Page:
While the Google Pixel 2's low-light shooting is pretty special - and achieved without the need for a variable aperture - the S9 seems to perform better, at least to our eyes. We were able to take shots in really, really dark locations and they came out with no fuzziness issues.

The S9 Plus also has a telephoto lens for x2 optical zoom, which is handy - it also allows for Samsung's "Live Focus" system, where you can add bokeh effects and even adjust the level of background blur after the image it snapped.

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The other big news is super-slow motion, which records 0.3 seconds of footage at 960 fps. The catch is that you can only record at 720p, and it struggles in low-light conditions. We won't waste too much time talking about AR Emoji however - this is essentially Samsung's attempt to clone Apple's Animoji, but it doesn't perform anywhere near as well and is best ignored.

While Samsung hasn't given the S9 a big battery boost (there's a 3000 mAh battery in the S9 and a 3500 mAh battery in the S9 Plus), stamina isn't an issue. We were able to get a full day of use out of a single charge (quick charging and wireless charging are both present, by the way) and for those times when we needed to be careful with available juice, the phone's built-in power-saving modes came in handy.

You'll still need to charge at least once a day if you're a heavy user, but overall, the S9 performed well in terms of battery life.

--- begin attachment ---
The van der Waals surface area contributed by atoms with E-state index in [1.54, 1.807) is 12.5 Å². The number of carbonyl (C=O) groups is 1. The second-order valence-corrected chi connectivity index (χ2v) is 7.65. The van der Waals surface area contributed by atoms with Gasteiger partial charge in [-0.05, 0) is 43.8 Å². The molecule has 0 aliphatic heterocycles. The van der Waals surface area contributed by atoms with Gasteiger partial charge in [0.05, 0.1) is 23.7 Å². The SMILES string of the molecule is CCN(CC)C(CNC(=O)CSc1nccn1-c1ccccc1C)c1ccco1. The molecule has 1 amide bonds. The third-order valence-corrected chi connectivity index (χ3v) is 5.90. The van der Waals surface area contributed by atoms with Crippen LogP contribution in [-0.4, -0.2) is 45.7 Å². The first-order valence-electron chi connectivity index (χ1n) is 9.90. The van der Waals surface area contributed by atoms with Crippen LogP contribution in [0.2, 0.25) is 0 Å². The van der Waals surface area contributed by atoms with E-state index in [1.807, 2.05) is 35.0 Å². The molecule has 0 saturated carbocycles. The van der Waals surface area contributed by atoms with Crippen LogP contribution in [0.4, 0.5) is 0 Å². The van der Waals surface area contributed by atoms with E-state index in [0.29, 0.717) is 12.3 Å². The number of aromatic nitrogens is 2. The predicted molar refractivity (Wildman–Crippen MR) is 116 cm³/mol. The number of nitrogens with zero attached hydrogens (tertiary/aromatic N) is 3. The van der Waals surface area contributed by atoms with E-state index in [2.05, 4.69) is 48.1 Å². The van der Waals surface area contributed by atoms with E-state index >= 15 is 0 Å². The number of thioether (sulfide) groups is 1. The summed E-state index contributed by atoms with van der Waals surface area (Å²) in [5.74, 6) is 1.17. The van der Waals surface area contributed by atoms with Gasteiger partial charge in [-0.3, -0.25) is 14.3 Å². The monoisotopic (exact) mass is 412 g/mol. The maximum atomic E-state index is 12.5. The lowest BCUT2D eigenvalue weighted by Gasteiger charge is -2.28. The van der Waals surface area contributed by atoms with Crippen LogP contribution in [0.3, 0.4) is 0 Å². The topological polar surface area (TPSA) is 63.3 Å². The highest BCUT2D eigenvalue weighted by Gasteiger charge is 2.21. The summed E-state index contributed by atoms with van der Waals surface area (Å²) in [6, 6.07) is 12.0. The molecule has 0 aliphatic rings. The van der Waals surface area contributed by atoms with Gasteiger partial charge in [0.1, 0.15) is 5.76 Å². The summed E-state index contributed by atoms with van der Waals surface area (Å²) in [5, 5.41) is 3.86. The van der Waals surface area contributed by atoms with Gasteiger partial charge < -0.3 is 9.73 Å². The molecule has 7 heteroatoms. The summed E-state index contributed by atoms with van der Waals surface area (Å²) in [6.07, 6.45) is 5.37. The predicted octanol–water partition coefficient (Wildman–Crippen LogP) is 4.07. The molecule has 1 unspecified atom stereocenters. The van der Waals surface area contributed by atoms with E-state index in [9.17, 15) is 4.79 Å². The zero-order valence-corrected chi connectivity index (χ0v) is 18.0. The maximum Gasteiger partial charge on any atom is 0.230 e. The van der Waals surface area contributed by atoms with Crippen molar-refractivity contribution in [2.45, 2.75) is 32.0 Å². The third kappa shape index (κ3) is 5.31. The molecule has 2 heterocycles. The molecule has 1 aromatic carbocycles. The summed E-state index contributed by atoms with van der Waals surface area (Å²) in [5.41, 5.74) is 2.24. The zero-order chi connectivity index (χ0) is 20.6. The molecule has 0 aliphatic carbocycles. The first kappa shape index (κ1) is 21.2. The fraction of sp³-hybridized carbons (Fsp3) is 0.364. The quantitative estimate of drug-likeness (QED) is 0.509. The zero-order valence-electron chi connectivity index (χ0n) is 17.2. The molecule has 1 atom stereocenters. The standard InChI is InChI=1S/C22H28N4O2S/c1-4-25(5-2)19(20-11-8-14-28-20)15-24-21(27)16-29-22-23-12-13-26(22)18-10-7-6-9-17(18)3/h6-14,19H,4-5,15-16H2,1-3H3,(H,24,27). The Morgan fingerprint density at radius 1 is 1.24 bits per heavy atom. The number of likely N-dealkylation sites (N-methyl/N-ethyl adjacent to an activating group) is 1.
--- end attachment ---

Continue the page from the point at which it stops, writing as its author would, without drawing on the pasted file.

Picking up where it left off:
The Galaxy S9 is the best phone Samsung has released thus far. It's the most powerful, it has a great screen, and boasts a really, really good camera. However, it's not the massive leap forward that the S8 was, and if you already own that device then you might want to hold off upgrading until next year.

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It's clear that handset makers are struggling to find areas they can genuinely innovate in these days. Samsung has pinned its hopes on its variable aperture camera, which - while excellent at taking low-light shots - might not be enough reason for people to upgrade.

However, if you're due a new phone and want the best Android can offer right now, then this comes highly recommended.

Thanks to Mobile Fun for supplying the Samsung Galaxy S9 used in this review

Samsung Galaxy S9 review - "A worthy addition or a small iteration on the S8?"

It may not be the revolutionary step-up that the S8 was, but the S9 is still the best Android smartphone you can buy at this moment in time
Damien  McFerran
Damien McFerran
Damien's mum hoped he would grow out of playing silly video games and gain respectable employment. Perhaps become a teacher or a scientist, that kind of thing. Needless to say she now weeps openly whenever anyone asks how her son's getting on these days.